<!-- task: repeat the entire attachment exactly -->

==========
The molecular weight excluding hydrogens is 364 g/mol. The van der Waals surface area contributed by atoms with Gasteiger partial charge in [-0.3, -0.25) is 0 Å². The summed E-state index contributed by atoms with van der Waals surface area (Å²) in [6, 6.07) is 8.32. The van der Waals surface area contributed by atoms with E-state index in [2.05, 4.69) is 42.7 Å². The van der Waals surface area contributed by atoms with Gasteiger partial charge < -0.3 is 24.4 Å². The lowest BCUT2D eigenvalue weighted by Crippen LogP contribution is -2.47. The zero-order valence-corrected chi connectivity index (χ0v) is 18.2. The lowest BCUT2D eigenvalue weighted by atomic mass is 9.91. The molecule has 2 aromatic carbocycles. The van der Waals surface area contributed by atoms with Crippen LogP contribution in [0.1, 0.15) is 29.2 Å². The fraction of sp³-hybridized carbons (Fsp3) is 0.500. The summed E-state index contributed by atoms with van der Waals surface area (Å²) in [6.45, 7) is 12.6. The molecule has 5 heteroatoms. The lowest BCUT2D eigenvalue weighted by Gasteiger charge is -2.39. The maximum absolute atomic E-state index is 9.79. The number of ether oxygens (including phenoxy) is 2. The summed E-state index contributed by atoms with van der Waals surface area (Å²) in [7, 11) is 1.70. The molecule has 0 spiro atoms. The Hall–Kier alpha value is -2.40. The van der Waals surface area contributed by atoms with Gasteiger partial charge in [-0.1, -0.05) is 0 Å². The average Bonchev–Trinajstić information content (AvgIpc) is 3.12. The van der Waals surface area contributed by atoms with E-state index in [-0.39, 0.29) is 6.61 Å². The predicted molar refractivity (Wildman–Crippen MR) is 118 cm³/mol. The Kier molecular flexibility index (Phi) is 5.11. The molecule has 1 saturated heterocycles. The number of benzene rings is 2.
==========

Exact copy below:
The molecular weight excluding hydrogens is 364 g/mol. The van der Waals surface area contributed by atoms with Gasteiger partial charge in [-0.3, -0.25) is 0 Å². The summed E-state index contributed by atoms with van der Waals surface area (Å²) in [6, 6.07) is 8.32. The van der Waals surface area contributed by atoms with E-state index in [2.05, 4.69) is 42.7 Å². The van der Waals surface area contributed by atoms with Gasteiger partial charge < -0.3 is 24.4 Å². The lowest BCUT2D eigenvalue weighted by Crippen LogP contribution is -2.47. The zero-order valence-corrected chi connectivity index (χ0v) is 18.2. The lowest BCUT2D eigenvalue weighted by atomic mass is 9.91. The molecule has 2 aromatic carbocycles. The van der Waals surface area contributed by atoms with Crippen LogP contribution in [0.1, 0.15) is 29.2 Å². The fraction of sp³-hybridized carbons (Fsp3) is 0.500. The summed E-state index contributed by atoms with van der Waals surface area (Å²) in [6.45, 7) is 12.6. The molecule has 5 heteroatoms. The lowest BCUT2D eigenvalue weighted by Gasteiger charge is -2.39. The maximum absolute atomic E-state index is 9.79. The number of ether oxygens (including phenoxy) is 2. The summed E-state index contributed by atoms with van der Waals surface area (Å²) in [7, 11) is 1.70. The molecule has 0 spiro atoms. The Hall–Kier alpha value is -2.40. The van der Waals surface area contributed by atoms with Gasteiger partial charge in [-0.1, -0.05) is 0 Å². The average Bonchev–Trinajstić information content (AvgIpc) is 3.12. The van der Waals surface area contributed by atoms with E-state index in [-0.39, 0.29) is 6.61 Å². The predicted molar refractivity (Wildman–Crippen MR) is 118 cm³/mol. The Kier molecular flexibility index (Phi) is 5.11. The molecule has 1 saturated heterocycles. The number of benzene rings is 2.